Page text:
Venice, 2nd January 2023 - Every shoe has a story to tell. A shoe it is not just an accessory to wear, it carries a wealth of curiosity and anecdotes that make it a real work of art. There are the colors of Pucci that were put for the first time in palette photographing the shades of the sea of Capri, its lemons and its bougainvillea, there are the wooden inlays of Christian Dior who had ambitions as an architect and was inspired by the world of furniture. There is the boule jewel heel with rhinestones made for the first time for the German actress and singer Marlene Dietrich. And yet, the shoe “pilgrim”, with oversize buckle inspired by the footwear of the pilgrim fathers and worn by Catherine Deneuve in the movie “Beautiful day” that became the most reproduced shoe in the world and absolute icon of the model maker Roger Viver. Or the anecdote of how it was born from a sketch of Karl Lagerfeld the logo of the fashion house Fendi, the famous FF inspired by the desire to revitalize fur: from here Fun Fur, with double F as the surname of the Fendi sisters. And then there is Yves Saint Laurent who made a social revolution by taking possession of the elements of the male wardrobe such as the Saharan, the trench coat, the tuxedo, the pantsuit and, above all, the boot, which was the prerogative of men and women of ill-repute, giving it to women in a time of struggles for women’s emancipation.
The 17th century Villa Foscarini Rossi, which next to Villa Pisani stands on the banks of the Brenta River, for almost thirty years has been housing the “Shoe Museum” built by Luigino Rossi, footwear entrepreneur. It was opened in 1993 to testify, through the designer footwear, the evolution of the history of costume from the second half of the 20th century. An architectural complex that leaves you breathless for its frescoes and its majesty and that the shoe entrepreneur, now 86, wanted to dedicate to the history of Rossimoda - its brand - and the entire shoe district of the Riviera.
Women’s Paradise, showcases 1350 iconic pieces, real pieces of wearable art made in over 60 years of collaboration with the largest fashion houses on the international scene.
“The museum opened in 1993 thanks to the intuition of Luigino Rossi, entrepreneur of the shoe factory founded by his father Narciso in 1947, who decided to create this good living room where to witness his successes – says Federica Rossi, museum curator – the museum tells the evolution of the costume through this accessory, collecting shoes divided by brands and showing the contribution of each designer to the evolution of fashion in a certain period of time that corresponds to the years of collaboration with the manufacture”.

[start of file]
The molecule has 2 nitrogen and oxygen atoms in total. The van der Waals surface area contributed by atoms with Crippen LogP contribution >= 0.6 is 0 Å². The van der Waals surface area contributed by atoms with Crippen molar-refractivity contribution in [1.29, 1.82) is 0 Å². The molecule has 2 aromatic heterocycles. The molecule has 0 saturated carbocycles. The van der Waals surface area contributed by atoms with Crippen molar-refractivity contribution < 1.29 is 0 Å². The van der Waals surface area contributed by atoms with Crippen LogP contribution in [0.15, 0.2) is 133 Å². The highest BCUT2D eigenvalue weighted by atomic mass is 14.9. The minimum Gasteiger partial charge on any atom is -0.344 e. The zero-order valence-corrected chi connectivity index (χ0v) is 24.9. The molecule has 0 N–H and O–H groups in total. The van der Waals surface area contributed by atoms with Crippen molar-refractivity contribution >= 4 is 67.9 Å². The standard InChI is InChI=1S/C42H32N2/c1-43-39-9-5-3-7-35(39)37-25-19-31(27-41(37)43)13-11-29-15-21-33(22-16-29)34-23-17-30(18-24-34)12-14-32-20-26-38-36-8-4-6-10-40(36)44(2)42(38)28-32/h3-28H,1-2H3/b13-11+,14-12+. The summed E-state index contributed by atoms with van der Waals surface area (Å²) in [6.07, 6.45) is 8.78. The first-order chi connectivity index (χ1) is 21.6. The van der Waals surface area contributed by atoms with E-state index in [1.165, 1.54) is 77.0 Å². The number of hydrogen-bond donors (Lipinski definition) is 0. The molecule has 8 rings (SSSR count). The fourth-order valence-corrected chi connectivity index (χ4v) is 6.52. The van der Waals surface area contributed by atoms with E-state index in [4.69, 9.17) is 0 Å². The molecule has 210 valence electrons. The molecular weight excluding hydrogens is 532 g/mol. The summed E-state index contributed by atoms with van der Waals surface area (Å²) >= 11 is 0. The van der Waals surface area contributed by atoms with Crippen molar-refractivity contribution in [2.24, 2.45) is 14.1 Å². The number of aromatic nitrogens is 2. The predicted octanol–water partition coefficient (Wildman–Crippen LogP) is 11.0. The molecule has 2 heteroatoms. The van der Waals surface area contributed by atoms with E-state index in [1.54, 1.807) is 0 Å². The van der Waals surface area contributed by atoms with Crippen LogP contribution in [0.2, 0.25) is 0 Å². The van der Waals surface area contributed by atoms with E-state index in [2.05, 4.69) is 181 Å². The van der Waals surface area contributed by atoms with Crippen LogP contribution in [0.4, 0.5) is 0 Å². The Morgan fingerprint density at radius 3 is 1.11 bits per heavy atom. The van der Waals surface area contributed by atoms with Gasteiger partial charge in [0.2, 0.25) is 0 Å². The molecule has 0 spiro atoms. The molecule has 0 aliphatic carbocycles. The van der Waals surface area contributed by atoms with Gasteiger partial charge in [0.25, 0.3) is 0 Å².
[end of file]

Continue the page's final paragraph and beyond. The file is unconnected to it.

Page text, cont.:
The buildings, acquired in 2003 by the financial group of luxury LVMH, now welcome about 6,000 visitors every year. Locals but also shoe enthusiasts comes to discover the word of Rossimoda while in the adjacent Foresteria educational workshops, exhibitions, events and conferences are held.
Women’s shoes are displayed following a specific geographical criterion: on the ground floor the Anglo-Saxons with the American, English and German fashion houses while on the first floor, the Mediterranean with the French, Italians and Spaniards.
“This is because footwear is an accessory that must balance aesthetic needs with functional ones and we found out that the geographical origin of fashion houses, favors practical aspects rather than aesthetic. So, on the ground floor there is a more pragmatic atmosphere that fails on the first floor”, continues Federica Rossi.
On the ground floor there is also a selection of antique footwear from different continents, which Luigino purchased during his travels around the world, witnessing the evolution of an accessory that was designed for practical needs and now has become a way to communicate and a symbol of a social belonging. There are the shoes of the Indians decorated with beads that indicate the tribe of origin and the role within that tribe, the wooden clogs, the disturbing shoes of Chinese women with bandaged feet only 13 cm long, an old Central American sandal of straw woven with a protective function, a ”heel” used by a Venetian noblewoman, or birch shoes woven in use in the cold countries of Finland and Russia that allowed walking on ice.
And if everything starts from Venice with the school of calegheri - whose existence was first documented in 1268 - the Riviera has become one of the most famous footwear districts in the world for the quality of its products, the professionalism of workers and aesthetic taste.
“This territory is characterized by two fruits: the civilization of the Venetian villas and the footwear district – concludes the curator – these characteristics influenced the product that comes out of here. We are surrounded by a certain type of architecture that has certain proportions, a certain kind of taste and a certain sense of harmony that shape an archetype in the things we do. We believe that everything that surround us has influenced the refined production of this territory”.